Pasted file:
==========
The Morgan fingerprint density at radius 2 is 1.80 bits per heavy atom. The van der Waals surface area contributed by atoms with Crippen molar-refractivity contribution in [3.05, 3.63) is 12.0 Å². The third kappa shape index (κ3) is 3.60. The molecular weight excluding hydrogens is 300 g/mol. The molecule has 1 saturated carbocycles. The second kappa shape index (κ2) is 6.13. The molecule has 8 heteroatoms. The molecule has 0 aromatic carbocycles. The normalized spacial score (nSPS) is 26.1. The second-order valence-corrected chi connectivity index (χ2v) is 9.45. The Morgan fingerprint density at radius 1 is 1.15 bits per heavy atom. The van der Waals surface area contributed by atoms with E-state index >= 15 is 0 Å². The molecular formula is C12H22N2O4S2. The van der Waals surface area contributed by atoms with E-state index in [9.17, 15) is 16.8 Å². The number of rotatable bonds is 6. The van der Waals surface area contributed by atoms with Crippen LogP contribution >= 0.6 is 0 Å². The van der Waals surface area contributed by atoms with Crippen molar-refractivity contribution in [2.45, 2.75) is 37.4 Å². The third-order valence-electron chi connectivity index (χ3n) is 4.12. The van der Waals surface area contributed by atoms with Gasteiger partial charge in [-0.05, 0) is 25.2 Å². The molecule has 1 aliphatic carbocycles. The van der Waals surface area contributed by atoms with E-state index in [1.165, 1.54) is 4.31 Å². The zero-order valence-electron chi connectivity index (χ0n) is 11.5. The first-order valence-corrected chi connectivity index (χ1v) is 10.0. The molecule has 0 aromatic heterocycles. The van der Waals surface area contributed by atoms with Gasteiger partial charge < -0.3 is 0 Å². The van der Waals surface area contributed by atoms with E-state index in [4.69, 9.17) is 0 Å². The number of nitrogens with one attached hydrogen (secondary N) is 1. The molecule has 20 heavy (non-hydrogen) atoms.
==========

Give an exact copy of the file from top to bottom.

The Morgan fingerprint density at radius 2 is 1.80 bits per heavy atom. The van der Waals surface area contributed by atoms with Crippen molar-refractivity contribution in [3.05, 3.63) is 12.0 Å². The third kappa shape index (κ3) is 3.60. The molecular weight excluding hydrogens is 300 g/mol. The molecule has 1 saturated carbocycles. The second kappa shape index (κ2) is 6.13. The molecule has 8 heteroatoms. The molecule has 0 aromatic carbocycles. The normalized spacial score (nSPS) is 26.1. The second-order valence-corrected chi connectivity index (χ2v) is 9.45. The Morgan fingerprint density at radius 1 is 1.15 bits per heavy atom. The van der Waals surface area contributed by atoms with E-state index >= 15 is 0 Å². The molecular formula is C12H22N2O4S2. The van der Waals surface area contributed by atoms with E-state index in [9.17, 15) is 16.8 Å². The number of rotatable bonds is 6. The van der Waals surface area contributed by atoms with Crippen LogP contribution >= 0.6 is 0 Å². The van der Waals surface area contributed by atoms with Crippen molar-refractivity contribution in [2.45, 2.75) is 37.4 Å². The third-order valence-electron chi connectivity index (χ3n) is 4.12. The van der Waals surface area contributed by atoms with Gasteiger partial charge in [-0.05, 0) is 25.2 Å². The molecule has 1 aliphatic carbocycles. The van der Waals surface area contributed by atoms with E-state index in [1.165, 1.54) is 4.31 Å². The zero-order valence-electron chi connectivity index (χ0n) is 11.5. The first-order valence-corrected chi connectivity index (χ1v) is 10.0. The molecule has 0 aromatic heterocycles. The van der Waals surface area contributed by atoms with Gasteiger partial charge < -0.3 is 0 Å². The van der Waals surface area contributed by atoms with E-state index in [4.69, 9.17) is 0 Å². The number of nitrogens with one attached hydrogen (secondary N) is 1. The molecule has 20 heavy (non-hydrogen) atoms.